RSPB Mersehead Recent Sightings 12th- 18th January 2019
Despite a drop in temperature, this week has mainly been characterised by glorious sunny weather. The dramatic landscape of the lake district looked spectacular in this crisp, cold weather. The week started off with a sighting of 2 Mistle Thrush at the entrance of the reserve, whilst a further 4 were spotted on the main track towards the woodland on Friday. Similar to a Song Thrush but bigger and bulkier, these birds are known for their resource guarding; by ensuring that it has a constant supply of food throughout the winter, it is more likely to have bigger and earlier clutches than those who do not guard their food.
It’s been a good week for bird of prey sightings; on Tuesday, the ‘Ringtail’ Hen Harrier was seen again, flying past the woodland and over the sand dunes, whilst on Thursday a Red Kite was seen flying low over the wetlands, and fields near the visitor centre. It was joined for a brief time by a Sparrowhawk. Red Kites are being seen more and more at Mersehead as their population in Dumfries and Galloway continues to expand.
Photo credit: Mark Thomas
The wild bird cover next to the woodland seems to have had a second wind when, on Monday, 200 Chaffinch were noted. Most of the Sunflower seeds seem to have been stripped so they were now focussing their attention on the smaller linseed, white millet and mustard. Amongst the throng of Chaffinch, 2 Goldfinch and a Linnet were also spotted feeding. Today (Friday) the Willow Tit has been seen again in this area.
Linnet. Photo credit: Andy Hay
In the woodland itself a Siskin was showing well near the path, together with 3 Goldcrest and 6 Long-tailed Tits. It is thought that feeding in a mixed flock like this helps the birds find food more efficiently and avoid predation. A Sparrowhawk was also seen hunting through the woodland.
In the field just past the woodland, a good count of 65 Skylark were present and for two lucky members of staff, a male Hen Harrier was seen briefly near the woodland and at West Preston (the easternmost section of the reserve). Two Ravens were seen circling over the woodland before flying away west, their ‘cronking’ calls being heard from quite a distance.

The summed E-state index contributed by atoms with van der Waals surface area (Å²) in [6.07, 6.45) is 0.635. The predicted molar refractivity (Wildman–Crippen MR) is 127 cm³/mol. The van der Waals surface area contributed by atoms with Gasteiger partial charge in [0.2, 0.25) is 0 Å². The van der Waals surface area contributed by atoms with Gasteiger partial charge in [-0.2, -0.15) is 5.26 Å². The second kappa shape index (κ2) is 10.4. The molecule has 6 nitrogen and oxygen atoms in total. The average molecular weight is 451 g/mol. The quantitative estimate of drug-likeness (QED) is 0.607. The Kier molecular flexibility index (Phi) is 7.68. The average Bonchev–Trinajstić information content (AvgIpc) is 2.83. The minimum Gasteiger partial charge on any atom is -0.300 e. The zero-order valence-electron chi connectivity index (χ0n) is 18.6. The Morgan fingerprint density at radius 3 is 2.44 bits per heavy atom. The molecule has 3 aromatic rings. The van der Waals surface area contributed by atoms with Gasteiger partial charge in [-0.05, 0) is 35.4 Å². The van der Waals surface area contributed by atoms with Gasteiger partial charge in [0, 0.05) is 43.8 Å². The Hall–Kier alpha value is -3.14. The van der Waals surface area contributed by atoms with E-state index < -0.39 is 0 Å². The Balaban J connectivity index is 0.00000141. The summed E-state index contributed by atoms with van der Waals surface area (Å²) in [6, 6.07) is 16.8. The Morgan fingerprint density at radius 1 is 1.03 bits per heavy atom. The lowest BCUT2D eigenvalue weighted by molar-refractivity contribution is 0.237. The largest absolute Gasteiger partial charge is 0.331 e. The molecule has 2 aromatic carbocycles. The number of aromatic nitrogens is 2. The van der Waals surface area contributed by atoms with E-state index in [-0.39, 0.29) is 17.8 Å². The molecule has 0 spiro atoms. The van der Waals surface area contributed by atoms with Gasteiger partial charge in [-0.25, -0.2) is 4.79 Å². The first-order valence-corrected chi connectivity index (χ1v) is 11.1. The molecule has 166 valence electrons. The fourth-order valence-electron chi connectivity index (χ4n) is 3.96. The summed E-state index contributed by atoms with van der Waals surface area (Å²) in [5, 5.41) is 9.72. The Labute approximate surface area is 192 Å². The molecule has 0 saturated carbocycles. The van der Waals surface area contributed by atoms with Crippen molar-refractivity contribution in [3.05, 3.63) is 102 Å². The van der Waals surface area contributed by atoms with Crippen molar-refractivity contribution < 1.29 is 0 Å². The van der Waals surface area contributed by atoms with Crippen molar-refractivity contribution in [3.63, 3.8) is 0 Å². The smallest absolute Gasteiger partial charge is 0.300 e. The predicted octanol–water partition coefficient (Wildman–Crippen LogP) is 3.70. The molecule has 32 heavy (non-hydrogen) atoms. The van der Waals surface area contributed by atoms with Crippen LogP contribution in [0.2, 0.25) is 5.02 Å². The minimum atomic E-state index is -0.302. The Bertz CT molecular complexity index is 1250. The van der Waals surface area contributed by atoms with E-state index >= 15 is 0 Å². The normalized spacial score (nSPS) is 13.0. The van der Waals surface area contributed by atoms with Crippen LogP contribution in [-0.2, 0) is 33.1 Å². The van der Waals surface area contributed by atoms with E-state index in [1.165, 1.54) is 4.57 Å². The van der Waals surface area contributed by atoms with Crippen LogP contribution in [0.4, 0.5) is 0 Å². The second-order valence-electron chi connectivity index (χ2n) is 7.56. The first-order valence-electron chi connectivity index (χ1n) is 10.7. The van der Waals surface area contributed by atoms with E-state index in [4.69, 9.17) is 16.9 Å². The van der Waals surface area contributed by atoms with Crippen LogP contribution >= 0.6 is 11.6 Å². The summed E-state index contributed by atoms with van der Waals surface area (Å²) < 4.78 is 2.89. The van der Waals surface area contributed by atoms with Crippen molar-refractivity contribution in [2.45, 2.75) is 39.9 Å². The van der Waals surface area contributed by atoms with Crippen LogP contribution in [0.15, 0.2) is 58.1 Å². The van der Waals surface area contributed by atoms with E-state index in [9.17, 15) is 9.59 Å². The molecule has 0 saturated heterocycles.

Raven. Photo Credit: Chris Gomersall
On Friday morning we carried out our first WeBs count of the year for Kirkconnell Merse. The freezing cold weather made for an uncomfortable start but the stunningly crisp view of Glencaple, the Merse, and with Criffel as the backdrop, we couldn’t complain! There was a good variety and number of birds present as well. Highlights included: 4036 Barnacle geese filling the sky half way through our count, 26 Wigeon, 88 Teal, 57 Mallard, 206 Pintail, 16 Goldeneye, 2 Red-breasted Merganser, 3 Goosander, 10 Grey Heron, 131 Oystercatcher, 313 Lapwing, 119 Curlew, 262 Redshank, 254 Black-headed Gull, and 80 Common Gull. 2000 Dunlin were also present on the mudflats opposite the Merse.
View towards Kirkconnell Merse with Criffel in the background. Photo credit: Lana Blakely
Yesterday saw us continuing work on the new section of land; when purchased, there was a strip of non-native conifer plantation present that held little value for wildlife. This was removed and we are now starting the next phase; clearing all the brash, gorse, stumps and old fencing that were left behind. Once this is removed and made safe for grazing livestock, we will be able to incorporate it into the adjacent field which will be managed primarily for breeding waders.
Hard at work clearing brash from the plantation. Photo credit: Lana Blakely
Lana Blakely, Assistant Warden
Sounds great up there at the moment. Were the conifers no good for nesting or roosting? Not so much scrub or shelter at Mersehead.
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